Steve Sailer, VDARE, December 17, 209
A routine occurrence of the 1970s-1990s was getting your car window smashed by a burglar. There was nothing more fun about living in Chicago than coming back to your car and finding its interior full of broken glass and rain.
Happy days are here again in California . . . From the Los Angeles Times:
By PATRICK MCGREEVY STAFF WRITER
DEC. 2, 2019 5 AM
SACRAMENTO — An epidemic of car burglaries in San Francisco over the last few years has led one Democratic lawmaker to propose plugging a loophole in state law that allows some break-ins to go unpunished, but the Legislature has balked at prosecutors’ requests to make obtaining convictions easier.
The proposal, which would eliminate a requirement that prosecutors prove a car’s doors were locked at the time of a break-in, has been shelved two years in a row in legislative committees.
Shouldn’t the burglar smashing the car window to gain entrance be seen as prima facie proof that the car was locked? Help me out here . . .
Lawmakers struggling with prison crowding and public pressure to enact criminal justice reform have been reluctant to do anything to put more people behind bars. . . .
“It’s ridiculous that under current law you can have a video of someone bashing out a car window, but if you can’t prove that the door is locked you may not be able to get an auto burglary conviction,” said state Sen. Scott Wiener (D-San Francisco), who introduced the legislation at the request of the San Francisco district attorney’s office.
Wiener said the loophole in state law that his bill targets has hindered prosecutions in San Francisco, where many car burglary victims are tourists who cannot easily return to testify that they left their car doors locked.
Allow me to state for the record that I always lock my car doors, as does my entire family.
Wiener said he was never given an explanation by colleagues who decided to hold the bills in committee, but he said lawmakers have generally been reluctant to approve any measure that has the potential to put more people behind bars. The solidly liberal California Legislature has tried to address prison overcrowding in the last decade by reducing the penalties for many crimes and blocking bills that might increase the number of people going to jail or prison.
“Bills that are perceived to expand criminal liability tend not to do well in the Legislature, although this bill closes a loophole — it’s not creating something new,” Wiener said.
The legislation was opposed by the California Public Defenders Assn., which tied the issue to the rise of homelessness in major California cities.
“In an era where our streets are filled with homeless people looking for shelter from the elements
The brutal California elements, which is why so many of them are out here in the first place: to enjoy the weather.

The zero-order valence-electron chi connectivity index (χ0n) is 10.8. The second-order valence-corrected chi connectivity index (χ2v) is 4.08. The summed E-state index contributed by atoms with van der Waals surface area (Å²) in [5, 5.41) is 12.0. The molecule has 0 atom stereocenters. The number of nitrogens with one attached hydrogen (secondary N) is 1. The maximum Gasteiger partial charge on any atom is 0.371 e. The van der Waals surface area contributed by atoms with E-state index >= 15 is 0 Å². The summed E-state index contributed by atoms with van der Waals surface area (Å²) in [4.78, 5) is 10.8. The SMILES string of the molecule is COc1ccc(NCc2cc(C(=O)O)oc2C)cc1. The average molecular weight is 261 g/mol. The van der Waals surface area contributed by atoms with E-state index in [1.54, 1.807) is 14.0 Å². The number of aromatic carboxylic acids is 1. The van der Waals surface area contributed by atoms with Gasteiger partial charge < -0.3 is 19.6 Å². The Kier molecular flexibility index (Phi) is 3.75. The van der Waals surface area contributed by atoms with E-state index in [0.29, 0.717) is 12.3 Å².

this expansion of the prosecution and incarceration time for individuals who have not damaged a locking mechanism of the vehicle to gain entry could negatively impact those with the least of means,” the public defenders said in a letter to lawmakers.
They smashed a car window.
. . . “We’ve got one more piece of evidence that for Democrats, victims come last,” Waldron said. “There’s no reason for someone to enter a vehicle that doesn’t belong to them, whether the door is locked or not. This was a common-sense bill to close a major loophole in our car burglary law, but Democrats have proved yet again that in Sacramento, common sense isn’t common.”
. . . Assemblywoman Lorena Gonzalez (D-San Diego), the chairwoman of the Assembly Appropriations Committee, declined to discuss Wiener’s bill when asked why her committee shelved it, saying in a statement that costs are always a concern with proposed new laws.
“With billions of dollars of new taxpayer costs being proposed through new legislation every year, the Appropriations Committee considers the merits of hundreds of bills before making very hard decisions about the fiscal priorities of our state,” Gonzalez said.
Number-crunchers for Gonzalez’s committee estimated the bill would have cost courts “hundreds of thousands” of dollars for more prosecutions, while counties might face up to the “low millions” of dollars in expenses to handle increased jail populations.
In contrast, you having to pay to fix your car window is your problem, you loser.
In another high-profile case this year, authorities broke up a car burglary ring comprising dozens of Chilean nationals who entered the country on tourist visas and ransacked scores of cars, homes and businesses in Southern California.
What’s a good security video system to get?